In case it's not already obvious, Atlassian has decided to do two performance evaluations a year. Our annual performance process is called OneCycle, so the idea of doing it twice has unofficially been dubbed Bi-Cycle, which, honestly, is a pretty good name.
I'm sure a more official name will be released at some point.
As for the change itself, I'm not really sure how I feel about it.
My first reaction is that it feels like a significant increase in the amount of performance evaluation work that I'll need to do. You might even say it's twice as much, because that's how math works. This is exacerbated by the increased expectations around how many engineers a front-line manager is responsible for.
I already have plenty of things to do. More things than I can effectively do actually, so adding more things feels like a recipe for disaster. Especially for me, because I won't compromise on quality, I'll just work harder and longer.
I should probably work on that trait.
It means that I'll need to be pickier about where I focus my effort, which is fair, but I don't want to just focus all of my effort on evaluating people. There are a bunch of other things that I want to be doing, like facilitating the delivery of value to our internal and external customers.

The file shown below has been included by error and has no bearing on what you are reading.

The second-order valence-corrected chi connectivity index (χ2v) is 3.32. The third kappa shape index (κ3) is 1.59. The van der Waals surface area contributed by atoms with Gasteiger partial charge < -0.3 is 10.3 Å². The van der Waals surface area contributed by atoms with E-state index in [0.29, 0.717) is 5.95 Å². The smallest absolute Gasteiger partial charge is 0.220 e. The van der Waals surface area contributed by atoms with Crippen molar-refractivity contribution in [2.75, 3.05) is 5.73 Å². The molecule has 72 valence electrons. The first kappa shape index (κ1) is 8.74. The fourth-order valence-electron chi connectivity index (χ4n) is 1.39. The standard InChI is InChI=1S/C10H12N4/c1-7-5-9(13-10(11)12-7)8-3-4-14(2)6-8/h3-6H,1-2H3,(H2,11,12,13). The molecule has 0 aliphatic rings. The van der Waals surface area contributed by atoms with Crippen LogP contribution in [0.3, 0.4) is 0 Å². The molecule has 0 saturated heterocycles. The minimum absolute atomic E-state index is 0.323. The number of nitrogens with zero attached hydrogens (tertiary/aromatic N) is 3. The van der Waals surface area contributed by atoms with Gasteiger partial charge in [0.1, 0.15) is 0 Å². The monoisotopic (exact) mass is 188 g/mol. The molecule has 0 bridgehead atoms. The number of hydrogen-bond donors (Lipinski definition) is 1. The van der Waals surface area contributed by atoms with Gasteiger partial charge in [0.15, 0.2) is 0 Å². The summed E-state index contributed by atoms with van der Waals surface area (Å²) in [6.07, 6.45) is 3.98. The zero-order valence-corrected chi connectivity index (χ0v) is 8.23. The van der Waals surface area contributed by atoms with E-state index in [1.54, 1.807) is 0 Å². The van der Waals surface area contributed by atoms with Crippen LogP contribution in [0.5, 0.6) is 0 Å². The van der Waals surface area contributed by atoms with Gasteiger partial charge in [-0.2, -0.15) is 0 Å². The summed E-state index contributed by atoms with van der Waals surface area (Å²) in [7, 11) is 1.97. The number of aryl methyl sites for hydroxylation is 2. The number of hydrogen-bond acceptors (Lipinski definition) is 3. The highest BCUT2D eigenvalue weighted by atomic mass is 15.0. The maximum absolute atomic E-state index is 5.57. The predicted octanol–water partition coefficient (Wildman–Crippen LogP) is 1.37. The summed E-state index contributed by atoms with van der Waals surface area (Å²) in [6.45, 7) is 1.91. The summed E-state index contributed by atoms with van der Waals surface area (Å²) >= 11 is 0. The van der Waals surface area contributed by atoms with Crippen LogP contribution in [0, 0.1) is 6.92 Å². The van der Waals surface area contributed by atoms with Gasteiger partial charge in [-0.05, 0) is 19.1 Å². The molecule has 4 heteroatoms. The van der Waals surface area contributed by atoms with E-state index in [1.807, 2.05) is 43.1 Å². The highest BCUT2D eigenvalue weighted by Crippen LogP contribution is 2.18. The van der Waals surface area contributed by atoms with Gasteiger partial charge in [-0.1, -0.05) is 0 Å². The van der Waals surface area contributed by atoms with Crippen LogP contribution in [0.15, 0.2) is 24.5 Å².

The second reaction is about stress. The annual performance review period (aka June-July) is easily one of the most stressful times of the year for me, so having to do it twice isn't something I'm looking forward to.
Granted, I should only have to go through half as much information in order to generate a rating, but the gathering of information has never been the main source of stress. Finding and reading stuff is easy, if time consuming.
The stress comes from actually having to evaluate someone. To decide how they are doing when compared against a constantly shifting and fluid set of expectations and subsequently deliver that information to them in a way that doesn't make them sad.
The third reaction is more positive, in that this is an opportunity to improve. I'm a big fan of the idea that if something is hard you should do it more often. After all, frequency reduces difficulty. Doing performance evaluations twice a year is a great opportunity to get better at them, which will make them easier. Less effort, less stress.
I Choose To Ride This Bike!
At the end of the day, twice yearly performance reviews are something that is happening, so there is no point in lamenting. Best to just accept it and move on with my life.
Like all things, I'll give it my best and if it's terrible, I'll give that feedback as loudly and as clearly as I can.
Ironically I was already trying to do a pseudo performance evaluations for everyone once a quarter anyway. I wanted to do this because of the reflections I had from previous cycles.
It feels a bit different when someone tells you have to do it though.
Management load, stress and questions about the fundamental value of performance evaluations aside, I kind of like that I'll get two evaluations a year.
More visibility into how I'm doing can't hurt.